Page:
A young man sought medical attention after a motorcycle mishap that led to multiple leg abrasions. One such lesion expanded rapidly and became progressively painful. The patient was alarmed when the center of the lesion turned dark.
Key point: The black, hard center represents an eschar. This type of morphology is almost always caused by a virulent organism—bacterial or fungal. Because of the outdoor, traumatic onset, a fungal etiology was suspected. A biopsy showed non-septate hyphae within the dermis, and a culture grew Mucor species (a saprophytic soil fungus).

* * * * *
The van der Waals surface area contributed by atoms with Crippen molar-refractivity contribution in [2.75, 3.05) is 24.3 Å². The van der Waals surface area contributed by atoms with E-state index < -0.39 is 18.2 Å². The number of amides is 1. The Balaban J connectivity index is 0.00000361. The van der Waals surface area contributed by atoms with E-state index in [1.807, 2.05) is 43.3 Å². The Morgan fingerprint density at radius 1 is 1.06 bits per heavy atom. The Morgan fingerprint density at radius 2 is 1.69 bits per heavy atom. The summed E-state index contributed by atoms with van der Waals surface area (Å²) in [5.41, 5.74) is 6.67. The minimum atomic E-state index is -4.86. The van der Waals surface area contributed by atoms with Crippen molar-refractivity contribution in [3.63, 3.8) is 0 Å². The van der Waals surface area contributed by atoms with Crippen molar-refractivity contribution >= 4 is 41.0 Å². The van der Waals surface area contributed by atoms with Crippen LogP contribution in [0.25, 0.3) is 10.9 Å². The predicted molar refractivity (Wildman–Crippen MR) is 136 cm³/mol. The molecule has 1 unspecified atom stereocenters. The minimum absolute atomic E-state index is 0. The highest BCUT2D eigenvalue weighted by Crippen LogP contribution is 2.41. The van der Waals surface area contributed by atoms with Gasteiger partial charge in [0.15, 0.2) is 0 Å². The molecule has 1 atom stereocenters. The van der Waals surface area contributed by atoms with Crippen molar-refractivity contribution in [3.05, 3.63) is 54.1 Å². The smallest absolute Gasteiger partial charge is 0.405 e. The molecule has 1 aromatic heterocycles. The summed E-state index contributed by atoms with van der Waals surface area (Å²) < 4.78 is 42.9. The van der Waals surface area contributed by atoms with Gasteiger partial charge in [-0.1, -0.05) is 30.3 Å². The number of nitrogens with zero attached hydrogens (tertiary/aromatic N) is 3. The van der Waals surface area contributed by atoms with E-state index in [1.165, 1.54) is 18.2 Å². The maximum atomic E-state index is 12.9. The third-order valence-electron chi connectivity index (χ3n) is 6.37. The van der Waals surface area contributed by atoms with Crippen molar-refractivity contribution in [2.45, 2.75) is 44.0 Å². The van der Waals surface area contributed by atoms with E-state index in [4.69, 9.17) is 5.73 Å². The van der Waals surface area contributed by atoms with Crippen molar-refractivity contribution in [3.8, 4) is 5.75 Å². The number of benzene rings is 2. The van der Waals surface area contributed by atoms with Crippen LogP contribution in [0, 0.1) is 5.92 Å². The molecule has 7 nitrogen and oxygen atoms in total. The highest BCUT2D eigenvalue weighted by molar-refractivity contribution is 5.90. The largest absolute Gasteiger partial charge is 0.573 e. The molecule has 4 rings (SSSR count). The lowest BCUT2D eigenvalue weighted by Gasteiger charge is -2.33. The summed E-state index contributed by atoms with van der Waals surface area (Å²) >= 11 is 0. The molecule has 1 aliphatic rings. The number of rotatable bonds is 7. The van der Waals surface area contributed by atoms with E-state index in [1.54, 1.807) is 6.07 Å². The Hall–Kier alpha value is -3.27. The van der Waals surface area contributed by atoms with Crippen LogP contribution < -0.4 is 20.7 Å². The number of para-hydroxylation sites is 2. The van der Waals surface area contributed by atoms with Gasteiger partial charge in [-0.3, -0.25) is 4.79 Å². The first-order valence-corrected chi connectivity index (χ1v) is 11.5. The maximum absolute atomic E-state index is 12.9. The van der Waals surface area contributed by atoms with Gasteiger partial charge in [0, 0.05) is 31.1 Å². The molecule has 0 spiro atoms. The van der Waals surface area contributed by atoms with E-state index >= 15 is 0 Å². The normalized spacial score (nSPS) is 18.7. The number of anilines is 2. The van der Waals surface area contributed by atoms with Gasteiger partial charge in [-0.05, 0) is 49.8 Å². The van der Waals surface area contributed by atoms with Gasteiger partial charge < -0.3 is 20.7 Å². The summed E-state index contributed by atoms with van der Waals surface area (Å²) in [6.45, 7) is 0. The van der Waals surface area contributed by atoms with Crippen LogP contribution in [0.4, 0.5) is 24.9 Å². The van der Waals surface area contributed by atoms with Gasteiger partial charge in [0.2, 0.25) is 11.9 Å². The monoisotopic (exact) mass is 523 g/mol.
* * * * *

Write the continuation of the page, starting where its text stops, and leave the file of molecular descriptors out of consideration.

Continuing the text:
Treatment: Wide surgical debridement and intravenous administration of liposomal amphotericin-B were required to stop the spread of the destructive lesion and thereby save the leg.
Note: Similar cases have occurred, in both adults and children, following significant automobile accidents.